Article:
Bach Supplied His Musical Genius to Leipzig's Four Churches
ON THIS DAY, April 22, 1723, the burgomasters of Leipzig elected Johann Sebastian Bach as cantor of St. Thomas. His primary responsibility was to educate boys in Latin and music, but he was also responsible for the music of the city’s four churches, where the boys performed in choirs. His singers were by no means professionals, which made his job difficult.
At Leipzig, Bach wrote and directed an enormous amount of music and performed almost every day. His output included cantatas (some of them based on beloved hymns), motets, passions (including the famous St. Matthew Passion), the powerful Mass in B-minor (written when he was seeking a post with Poland’s Catholic king), violin concertos, keyboard music (including the famous Musical Offering for Frederick II of Prussia), and harpsichord pieces. He directed the local Collegium Musicum. For all this work, he received a middle class salary plus room and board.
Although he poured emotion into his music, his work did not seem to have impressed his employers. They encroached on his right to appoint his own assistants and complained that his music was too artistic. Sometimes he did not get paid. As a consequence, he was involved in quarrels, shouting matches (even in church), and wrote many letters of protest.
A devout Lutheran, Bach dedicated his religious manuscripts to Christ with the abbreviation “I. N. J.” (standing for In Nomine Jesu, that is, “In the Name of Jesus”). And although he often converted secular works for Christian use, he never converted Christian works for secular use.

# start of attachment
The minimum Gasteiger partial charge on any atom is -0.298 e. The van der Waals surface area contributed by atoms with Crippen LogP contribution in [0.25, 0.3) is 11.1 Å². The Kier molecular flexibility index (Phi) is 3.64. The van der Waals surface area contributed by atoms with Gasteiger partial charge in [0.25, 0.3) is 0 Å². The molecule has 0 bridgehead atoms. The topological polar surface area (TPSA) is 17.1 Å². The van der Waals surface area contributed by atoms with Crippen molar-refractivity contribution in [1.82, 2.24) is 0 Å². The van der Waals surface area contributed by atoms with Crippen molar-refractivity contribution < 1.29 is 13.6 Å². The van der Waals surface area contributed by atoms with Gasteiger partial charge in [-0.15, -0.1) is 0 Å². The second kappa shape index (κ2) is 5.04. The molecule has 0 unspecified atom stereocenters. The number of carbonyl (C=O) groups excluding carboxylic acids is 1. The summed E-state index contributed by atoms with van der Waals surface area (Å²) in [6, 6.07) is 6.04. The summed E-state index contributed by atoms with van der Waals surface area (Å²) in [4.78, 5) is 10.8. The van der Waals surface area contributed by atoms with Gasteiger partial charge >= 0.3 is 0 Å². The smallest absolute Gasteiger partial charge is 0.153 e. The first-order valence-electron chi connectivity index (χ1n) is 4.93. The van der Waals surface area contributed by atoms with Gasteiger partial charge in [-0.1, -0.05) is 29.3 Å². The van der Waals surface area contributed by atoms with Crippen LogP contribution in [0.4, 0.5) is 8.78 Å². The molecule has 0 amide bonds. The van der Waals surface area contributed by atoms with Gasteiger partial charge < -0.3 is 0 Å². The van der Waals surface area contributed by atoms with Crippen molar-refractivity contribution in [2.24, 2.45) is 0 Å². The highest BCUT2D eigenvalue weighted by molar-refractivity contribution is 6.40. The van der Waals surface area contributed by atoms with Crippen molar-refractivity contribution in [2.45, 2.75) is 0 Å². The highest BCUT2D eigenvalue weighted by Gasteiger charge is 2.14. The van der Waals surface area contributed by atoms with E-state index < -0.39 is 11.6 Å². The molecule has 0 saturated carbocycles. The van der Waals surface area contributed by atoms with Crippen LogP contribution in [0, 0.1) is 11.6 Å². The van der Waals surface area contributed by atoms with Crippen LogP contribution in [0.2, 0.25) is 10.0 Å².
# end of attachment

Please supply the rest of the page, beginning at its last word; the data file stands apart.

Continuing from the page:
Leipzig proved to be the last of several posts Bach held. After his death in 1750, one of Leipzig’s burgomasters remarked during the search for a replacement, “We must not forget that we want a schoolmaster, not a musician.” With attitudes like that, most of Bach’s work lay neglected for three quarters of a century. Vendors wrapped fish in his manuscripts. About one third of the three hundred cantatas he wrote at Leipzig most likely have been permanently lost to us.
Glory to God Alone documents the faith and work of J.S. Bach.
That his masterpieces fell into neglect was regrettable. However, they did not remain forever hidden. Beethoven recognized Bach’s worth and declared, “He should not be called Bach (brook) but Meer (sea).” Felix Mendelssohn revived and performed the St. Matthew Passion, beginning a revival of interest in Bach’s music that has lasted to this day.
One thing that did not fall out of use was his keyboard technique. His Well-Tempered Clavier and Art of the Fugue trained later musicians such as Beethoven. Bach employed the five fingers of each hand where three had previously been the norm.
Today many musicians consider Bach the greatest composer who ever lived. His works are available in print, on recordings, and on Internet sites such as YouTube. Popular music groups have even mined Bach for their songs.*
*Examples: Procol Harum’s “A Whiter Shade of Pale” is based partly on Bach’s “Air on the G String;” an instrumental bridge in the Byrds’ “She Don’t Care About Time” uses a bit of “Jesu, Joy of Man’s Desiring,” and The Nice quoted the opening of Bach’s Third Brandenburg Concerto in their Ars Longa Vita Brevis.